Penalty for Adding/Subtracting liquidity at exchange

Discussion in 'Options' started by MathAndLogic, Jul 22, 2010.

  1. Recently I sold a large number of contracts with a limit price that was equal to the bid. I used IB TraderWorkstation and the order was placed through PSE (routed by SMART).

    To my surprise, I paid a HUGE penalty which, according to IB, was due to "my limit price being equal to the bid, and consequently subtracting liquidity." Also, IB mentioned that if my limit price were different from the bid, I would be adding liquidity and would not have this problem.

    Anyone have similar experience?
  2. spindr0


    Sounds like you're on an "unbundled" commission structure. Check your "pricing structre" page for your elected choice, Also, do a search at the IB web page on unbundled/bundled and see if that explains it.
  3. stoic


    sounds like a rip-off to me.

    Why should a customer be penalized for reducing liquidity???
  4. ellevers


    Option exchanges are using the make or take model like stocks. You provide liquidity you get paid, you take you pay. Except for the box which has just the opposite where you take and get paid and if you provide you have to pay. Also some exchanges charge a route away fee. If you send an order to the exchange and they route your order away to another exchange that has a better market then they do you will pay a fee. I believe the cboe is the only exchange not charging fees for customer orders.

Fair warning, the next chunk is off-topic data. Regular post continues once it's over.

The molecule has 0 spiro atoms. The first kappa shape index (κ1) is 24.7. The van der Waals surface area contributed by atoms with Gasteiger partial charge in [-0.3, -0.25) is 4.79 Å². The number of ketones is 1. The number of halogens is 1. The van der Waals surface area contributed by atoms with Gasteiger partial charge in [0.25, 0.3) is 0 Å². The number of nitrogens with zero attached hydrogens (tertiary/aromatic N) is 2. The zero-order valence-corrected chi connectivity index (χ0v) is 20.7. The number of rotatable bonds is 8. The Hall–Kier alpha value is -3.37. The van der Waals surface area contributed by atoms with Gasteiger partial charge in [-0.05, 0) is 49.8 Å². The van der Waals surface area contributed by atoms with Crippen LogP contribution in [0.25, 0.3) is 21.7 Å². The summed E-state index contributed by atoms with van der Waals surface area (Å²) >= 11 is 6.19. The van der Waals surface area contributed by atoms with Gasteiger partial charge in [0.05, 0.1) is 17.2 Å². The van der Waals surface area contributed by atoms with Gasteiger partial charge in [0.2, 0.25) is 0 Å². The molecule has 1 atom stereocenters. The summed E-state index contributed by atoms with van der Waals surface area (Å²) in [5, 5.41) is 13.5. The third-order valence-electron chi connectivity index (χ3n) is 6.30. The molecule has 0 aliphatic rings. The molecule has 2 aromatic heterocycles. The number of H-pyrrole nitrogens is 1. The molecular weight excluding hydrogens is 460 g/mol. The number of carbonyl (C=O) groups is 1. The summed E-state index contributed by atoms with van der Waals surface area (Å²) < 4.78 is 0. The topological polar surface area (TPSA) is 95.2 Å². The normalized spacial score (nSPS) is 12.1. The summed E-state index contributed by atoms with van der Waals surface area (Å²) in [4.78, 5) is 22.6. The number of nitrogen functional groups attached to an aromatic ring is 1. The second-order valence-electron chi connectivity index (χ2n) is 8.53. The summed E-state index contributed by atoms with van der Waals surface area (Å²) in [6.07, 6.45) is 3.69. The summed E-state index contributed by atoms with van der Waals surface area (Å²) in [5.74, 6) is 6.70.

5. ptrjon


    doesn't any trade from the buy-side reduce liquidity? Don't all trades we input reduce the size available?

    I don't understand how one could add liquidity, from the buy-side.
  6. spindr0


    What would you call a credit received for adding liquidity? A rip on?

    ECN's incentivize adding liquidity because increased liquidity means increased volume and that results in increased profits for them.
  7. MTE


    Let's say the market on a particular options is 1.56 at 1.62, with 50 cons on each side. If you put in a 10-contract buy limit order at 1.57 then you are actually adding liquidity to the market, as there are now additional 10 cons at 1.57 that someone can hit.
  8. spindr0


    If your buy order is at or above the current market asked price, you get a fill and you have removed liquidity.

    If your buy price is below the current asked price, you have added liquidity.